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Monday, August 30, 2010






War-Torn Flynn Teams With Walsh










I'm developing this crazy notion that Errol Flynn was the Classic Era's James Bond. Who else had such an action franchise going through the thirties and forties? You could argue Flynn himself was a continuing character in formula narratives custom built to fan expectations. I'd posit EF as having gone Bond several better by supplying texture from a personal life to deepen wells his screen characters plumbed. How else could directing Raoul Walsh mine diamonds so deeply flawed out of post-(statutory rape) trial Northern Pursuit and Uncertain Glory, roles unthinkable for pristine 30's Flynn? Errol supplied complexities later 007 entries had to manufacture. What is rogue agent Bond of current fashion (seems the character's run that direction incessantly since Tim Dalton days) but variation on Flynn's disgraced Canadian Mountie in Northern Pursuit? There was fan reliance on Errol Flynn to goose each year's threshold for action-packing, same as with Bond in the 60's. EF crashed existing walls to pull off last word on sea battles, saloon brawls, and heroic last stands. I've never seen it done that big was surely exit remarked (and often) among Flynn consumers same as we'd assess latest Bond-busters growing up. You'd have spotted EF another twenty years' stardom but for loss of health and looks (does Flynn's kind of stuff really date? --- not if DVD sales are any indication!). Warners is recently out with five he did for the war (including one by Lewis Milestone, Edge Of Darkness), and what a sweet reboot for this hero they dispatched against Axis devils. The fact Flynn suited up with pack master Raoul (rode with Villa) Walsh made (makes!) for joy unconfined. Here's where autuerists and plain comfort seekers smoke consensus pipes over a quartet of derring-do plus nuance the Bond series has tried, but so far failed, to duplicate.













Flynn's rogue aspect showed from initial donning of Allied uniform, the star's once uncomplicated persona coarsened thanks to rape trial trauma. Walsh was just aboard in time for probing what scandal would do to Errol's hero mantle. Theirs was a creative match heaven-sent. "Uncle" Raoul was more a one-of-the-boys sort despite age and accomplishment that commanded respect. Not a martinet like Curtiz, he drank with Flynn while tactfully reigning him in. Walsh viewed the younger man like a son, was heartbroken by Flynn's dissolute ways neither could harness, but spun gold out of seven pairings between 1941-48. Whatever (considerable) merits of Curtiz work gone before, Walsh's are the richest Flynns, and first to consider irresponsibility beneath bravado that characterized EF arrow-splittings and Sea-Hawking of yore. For all of Desperate Journey's joie de vivre, it's still reckless Errol that gets his plane shot down with half a crew lost. Now with war really on, we're put to wondering if Sherwood Forest strategies are best for seeing it's won. Flynn led off sound stages by investigating officers was blight on produce previously graded A. Warners would henceforth blacken him up or laugh off the mess, depending on justice's outcome. A jury's acquittal enabled the latter, which led to ham-fisted frolic of San Antonio and parts of Don Juan. For a meantime of uncertainty, however, there was Walsh and shadings he'd apply to Flynn's ever-coarsening alter-egos.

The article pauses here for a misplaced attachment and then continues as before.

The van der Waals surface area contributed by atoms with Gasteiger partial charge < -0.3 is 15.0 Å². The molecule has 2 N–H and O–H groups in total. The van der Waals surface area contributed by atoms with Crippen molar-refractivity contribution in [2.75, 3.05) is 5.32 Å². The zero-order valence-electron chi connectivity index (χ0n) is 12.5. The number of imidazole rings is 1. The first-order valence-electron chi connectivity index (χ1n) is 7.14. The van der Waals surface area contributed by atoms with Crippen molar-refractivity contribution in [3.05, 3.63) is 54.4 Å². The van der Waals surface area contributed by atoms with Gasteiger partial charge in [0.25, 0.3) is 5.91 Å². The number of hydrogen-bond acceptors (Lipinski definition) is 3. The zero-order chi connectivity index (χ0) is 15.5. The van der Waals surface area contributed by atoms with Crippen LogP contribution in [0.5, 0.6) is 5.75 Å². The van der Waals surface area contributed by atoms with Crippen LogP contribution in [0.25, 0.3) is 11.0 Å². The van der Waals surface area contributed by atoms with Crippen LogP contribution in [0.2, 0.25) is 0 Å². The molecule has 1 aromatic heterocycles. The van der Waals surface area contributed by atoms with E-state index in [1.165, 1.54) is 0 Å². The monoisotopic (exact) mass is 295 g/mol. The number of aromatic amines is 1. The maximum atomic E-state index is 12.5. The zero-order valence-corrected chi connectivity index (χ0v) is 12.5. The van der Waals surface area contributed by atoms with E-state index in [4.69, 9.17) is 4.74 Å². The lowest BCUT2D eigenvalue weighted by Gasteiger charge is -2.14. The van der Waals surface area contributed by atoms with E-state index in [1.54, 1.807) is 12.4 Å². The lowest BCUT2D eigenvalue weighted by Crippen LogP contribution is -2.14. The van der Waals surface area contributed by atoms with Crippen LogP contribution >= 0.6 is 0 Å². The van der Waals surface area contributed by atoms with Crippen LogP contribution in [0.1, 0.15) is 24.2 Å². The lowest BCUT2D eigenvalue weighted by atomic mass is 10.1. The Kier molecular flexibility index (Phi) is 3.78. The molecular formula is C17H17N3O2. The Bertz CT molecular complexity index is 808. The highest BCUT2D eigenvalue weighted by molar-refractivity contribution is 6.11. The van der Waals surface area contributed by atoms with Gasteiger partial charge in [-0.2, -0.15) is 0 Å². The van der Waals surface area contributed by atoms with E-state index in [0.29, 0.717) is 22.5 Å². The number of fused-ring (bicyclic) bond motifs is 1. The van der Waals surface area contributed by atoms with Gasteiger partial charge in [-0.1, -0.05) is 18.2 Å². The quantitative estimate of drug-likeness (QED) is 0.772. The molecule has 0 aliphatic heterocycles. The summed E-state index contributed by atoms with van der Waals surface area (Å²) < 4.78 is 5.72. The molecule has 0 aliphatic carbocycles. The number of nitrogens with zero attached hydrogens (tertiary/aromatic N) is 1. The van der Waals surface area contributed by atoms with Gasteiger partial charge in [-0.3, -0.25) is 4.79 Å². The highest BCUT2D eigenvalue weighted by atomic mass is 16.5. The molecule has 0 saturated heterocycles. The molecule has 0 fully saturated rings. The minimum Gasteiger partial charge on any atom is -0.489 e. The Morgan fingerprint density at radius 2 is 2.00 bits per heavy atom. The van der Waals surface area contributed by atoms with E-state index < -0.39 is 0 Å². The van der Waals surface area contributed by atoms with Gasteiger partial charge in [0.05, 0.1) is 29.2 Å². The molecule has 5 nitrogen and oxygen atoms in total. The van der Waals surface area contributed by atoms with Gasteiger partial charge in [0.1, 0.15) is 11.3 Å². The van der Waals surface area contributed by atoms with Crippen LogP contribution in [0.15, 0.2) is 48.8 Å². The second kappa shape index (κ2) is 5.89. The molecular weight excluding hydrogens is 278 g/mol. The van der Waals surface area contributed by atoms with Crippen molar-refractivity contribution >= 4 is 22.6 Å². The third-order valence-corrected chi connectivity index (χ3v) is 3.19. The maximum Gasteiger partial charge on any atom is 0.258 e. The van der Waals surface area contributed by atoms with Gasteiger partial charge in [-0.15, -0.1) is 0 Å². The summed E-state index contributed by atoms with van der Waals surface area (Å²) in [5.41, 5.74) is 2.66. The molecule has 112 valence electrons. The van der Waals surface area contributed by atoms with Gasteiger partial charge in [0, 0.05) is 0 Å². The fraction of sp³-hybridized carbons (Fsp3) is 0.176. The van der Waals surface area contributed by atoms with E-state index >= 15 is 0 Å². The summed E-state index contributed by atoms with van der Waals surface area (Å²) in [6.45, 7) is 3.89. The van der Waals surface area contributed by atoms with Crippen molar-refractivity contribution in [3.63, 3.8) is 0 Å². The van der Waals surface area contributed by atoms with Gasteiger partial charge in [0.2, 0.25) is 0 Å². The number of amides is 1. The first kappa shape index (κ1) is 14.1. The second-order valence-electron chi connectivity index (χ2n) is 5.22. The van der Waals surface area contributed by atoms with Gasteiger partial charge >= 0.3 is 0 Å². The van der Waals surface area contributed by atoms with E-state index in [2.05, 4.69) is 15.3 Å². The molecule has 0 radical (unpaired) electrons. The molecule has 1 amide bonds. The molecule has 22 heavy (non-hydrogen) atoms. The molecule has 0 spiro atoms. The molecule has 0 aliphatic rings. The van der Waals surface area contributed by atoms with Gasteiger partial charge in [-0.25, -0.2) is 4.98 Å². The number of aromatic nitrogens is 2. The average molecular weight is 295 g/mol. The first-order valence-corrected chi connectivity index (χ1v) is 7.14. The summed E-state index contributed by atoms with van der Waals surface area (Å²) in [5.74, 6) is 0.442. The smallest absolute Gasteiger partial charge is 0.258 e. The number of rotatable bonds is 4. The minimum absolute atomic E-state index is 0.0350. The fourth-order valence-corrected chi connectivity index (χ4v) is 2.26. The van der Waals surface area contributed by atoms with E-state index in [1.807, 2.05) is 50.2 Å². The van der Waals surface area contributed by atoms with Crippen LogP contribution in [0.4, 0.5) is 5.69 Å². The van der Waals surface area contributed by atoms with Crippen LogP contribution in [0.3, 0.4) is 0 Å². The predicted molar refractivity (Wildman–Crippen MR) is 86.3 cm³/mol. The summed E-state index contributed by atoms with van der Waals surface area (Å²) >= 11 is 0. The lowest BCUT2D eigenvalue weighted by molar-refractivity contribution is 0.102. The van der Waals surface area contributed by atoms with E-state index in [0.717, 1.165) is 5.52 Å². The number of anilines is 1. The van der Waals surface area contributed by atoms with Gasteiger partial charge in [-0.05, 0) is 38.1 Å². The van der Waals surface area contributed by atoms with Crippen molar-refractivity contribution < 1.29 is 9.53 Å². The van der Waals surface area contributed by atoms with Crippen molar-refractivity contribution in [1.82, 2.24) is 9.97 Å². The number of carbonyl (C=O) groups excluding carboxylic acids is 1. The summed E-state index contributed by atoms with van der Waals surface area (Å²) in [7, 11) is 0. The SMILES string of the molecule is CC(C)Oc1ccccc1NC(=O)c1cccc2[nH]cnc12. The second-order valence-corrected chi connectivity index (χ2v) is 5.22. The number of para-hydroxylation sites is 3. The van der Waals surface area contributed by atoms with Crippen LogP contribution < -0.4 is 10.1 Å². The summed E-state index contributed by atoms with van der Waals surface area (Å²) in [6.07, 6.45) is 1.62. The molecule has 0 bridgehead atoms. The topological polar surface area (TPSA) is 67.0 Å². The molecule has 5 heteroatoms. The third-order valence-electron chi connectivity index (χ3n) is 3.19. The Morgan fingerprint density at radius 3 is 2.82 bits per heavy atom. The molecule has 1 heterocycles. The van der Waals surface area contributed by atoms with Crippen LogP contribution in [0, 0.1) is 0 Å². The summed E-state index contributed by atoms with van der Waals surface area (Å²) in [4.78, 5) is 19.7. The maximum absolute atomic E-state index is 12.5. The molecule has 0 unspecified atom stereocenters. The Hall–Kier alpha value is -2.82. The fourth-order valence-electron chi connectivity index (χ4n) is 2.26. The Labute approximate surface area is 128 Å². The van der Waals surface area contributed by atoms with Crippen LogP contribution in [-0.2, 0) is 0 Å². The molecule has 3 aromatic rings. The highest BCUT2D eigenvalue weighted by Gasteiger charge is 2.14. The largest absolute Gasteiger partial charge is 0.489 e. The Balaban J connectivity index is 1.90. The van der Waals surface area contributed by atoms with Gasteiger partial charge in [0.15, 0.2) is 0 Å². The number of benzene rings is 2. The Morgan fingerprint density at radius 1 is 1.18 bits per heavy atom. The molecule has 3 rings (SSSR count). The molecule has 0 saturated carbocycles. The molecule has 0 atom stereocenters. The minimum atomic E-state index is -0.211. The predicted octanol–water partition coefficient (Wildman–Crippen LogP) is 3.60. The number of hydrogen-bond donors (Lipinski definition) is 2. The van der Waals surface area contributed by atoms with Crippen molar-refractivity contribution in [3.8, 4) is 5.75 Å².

Northern Pursuit found EF in apparent service to German interests, so believable in that capacity as to almost disappoint us when it's revealed he's under-covering. Then there's Uncertain Glory and Flynn guillotine-bound for murder plus assorted what-all. Could admirers imagine such screen conduct even three years before? Here was what headlines and statutory charges would do for you while cleaner boys were off defending their flag. Of all actors engaging this war at home, Flynn was by far more ambiguous and doubtfully committed, which makes him, of course, most fascinating to observe from a modern perspective. Uncertain Glory was his first go at an unapologetic rotter. Viewers now wondered if this was the real Errol Flynn peeking out at them. Problem again was he essayed it so convincingly as to render a tacked-on sacrifice (for war hostages) unconvincing. Flynn was hitherto accused of playing himself. Maybe now, and under newly trying circumstances, he'd gotten a little too good at it. The best role I've ever had, Errol called it, but Uncertain Glory was heavy going even for those seeking darker corners in this actor's gallery. Walsh referred to this and Northern Pursuit as quickies, but only thirty years after he and Flynn sweated both out. There was a piece of Uncertain Glory's action for EF thanks to a producing scheme he'd contrive with Warner bookkeepers. The idea was to shade taxes otherwise due. Walsh got skittish with the deal and preferred salary directing. Customarily goldbricking Flynn surprised everyone by showing up bright-eyed and bushy-tailed for shooting, for now it was in part his money efficiency would be saving.